Yet as strikingly beautiful as the view from the lighthouse summit was, what I will remember most from this day took place in a local church basement. The walk back from the lighthouse was to end with a welcome celebration hosted by community locals. The experience was my first of Newfoundland and Labrador hospitality, for which the province is justifiably famous. Locals had made an impressive spread of homemade sweets and drinks. They welcomed us as though we were long lost family who had finally made our way home. A local band played on a stage at the back of the room. It was the sort of fiddling music one could dance to if one was so inclined. Alas the dance floor remained empty. I stood at the front of the room eating some sweets and talking to a new acquaintance. A fellow passenger then meandered over to ask my friend to dance. He explained why he was not up to it at the present time: the dance floor was empty and he was shy. So she turned to me with a look that indicated I had no choice but to join her. She was not about to be rebuffed twice and I wasn’t about to create a potentially awkward situation. So I followed her to the floor. If she had any qualms about we being the only two dancing, she didn’t show it. She moved freely, without inhibitions. Lamely no doubt, I tried to follow her lead and simply let go.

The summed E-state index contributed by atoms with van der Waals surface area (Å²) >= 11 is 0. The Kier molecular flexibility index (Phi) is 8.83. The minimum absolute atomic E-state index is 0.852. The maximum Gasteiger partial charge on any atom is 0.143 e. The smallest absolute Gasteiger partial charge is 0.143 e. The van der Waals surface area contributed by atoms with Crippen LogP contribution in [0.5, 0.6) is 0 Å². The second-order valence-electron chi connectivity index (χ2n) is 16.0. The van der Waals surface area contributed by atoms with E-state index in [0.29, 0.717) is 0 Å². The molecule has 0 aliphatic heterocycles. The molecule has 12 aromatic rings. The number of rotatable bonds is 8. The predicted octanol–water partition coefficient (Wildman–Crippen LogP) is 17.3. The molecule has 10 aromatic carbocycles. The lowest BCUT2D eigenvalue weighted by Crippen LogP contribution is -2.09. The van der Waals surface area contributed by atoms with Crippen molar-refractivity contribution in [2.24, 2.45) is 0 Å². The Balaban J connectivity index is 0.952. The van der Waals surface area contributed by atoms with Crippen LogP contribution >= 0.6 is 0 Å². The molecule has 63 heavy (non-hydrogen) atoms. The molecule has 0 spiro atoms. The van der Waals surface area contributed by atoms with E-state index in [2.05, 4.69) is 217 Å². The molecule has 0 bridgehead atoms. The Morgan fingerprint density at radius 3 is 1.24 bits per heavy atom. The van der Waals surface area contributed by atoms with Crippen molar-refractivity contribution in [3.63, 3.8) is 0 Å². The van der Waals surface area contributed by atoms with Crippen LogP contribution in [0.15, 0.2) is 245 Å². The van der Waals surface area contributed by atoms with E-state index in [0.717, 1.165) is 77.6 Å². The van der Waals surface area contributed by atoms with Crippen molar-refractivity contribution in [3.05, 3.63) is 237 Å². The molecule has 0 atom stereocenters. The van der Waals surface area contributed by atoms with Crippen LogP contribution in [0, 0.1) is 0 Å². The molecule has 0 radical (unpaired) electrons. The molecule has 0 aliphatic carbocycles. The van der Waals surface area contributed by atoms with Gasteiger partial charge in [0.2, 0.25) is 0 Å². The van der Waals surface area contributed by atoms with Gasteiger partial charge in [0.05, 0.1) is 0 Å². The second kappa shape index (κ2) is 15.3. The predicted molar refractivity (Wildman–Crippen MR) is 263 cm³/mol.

“Move your feet,” I pleaded with myself.
After a few moments the Canadian author Kathleen Winter bounded to the stage to join us. She gracefully leapt and moved her arms as though in a joyful trance. Not long after another passenger ran to the floor. Like my other two dance partners, she moved freely, beautifully. The crowd was clapping to the music, urging us on. So the four of us danced about, locking arms and letting go and then doing it all again and again.
Joyous moments, I was discovering, can happen when one least expects it. There were many more still to come.
Adventure, Canadian Style Part 2 can be read Here.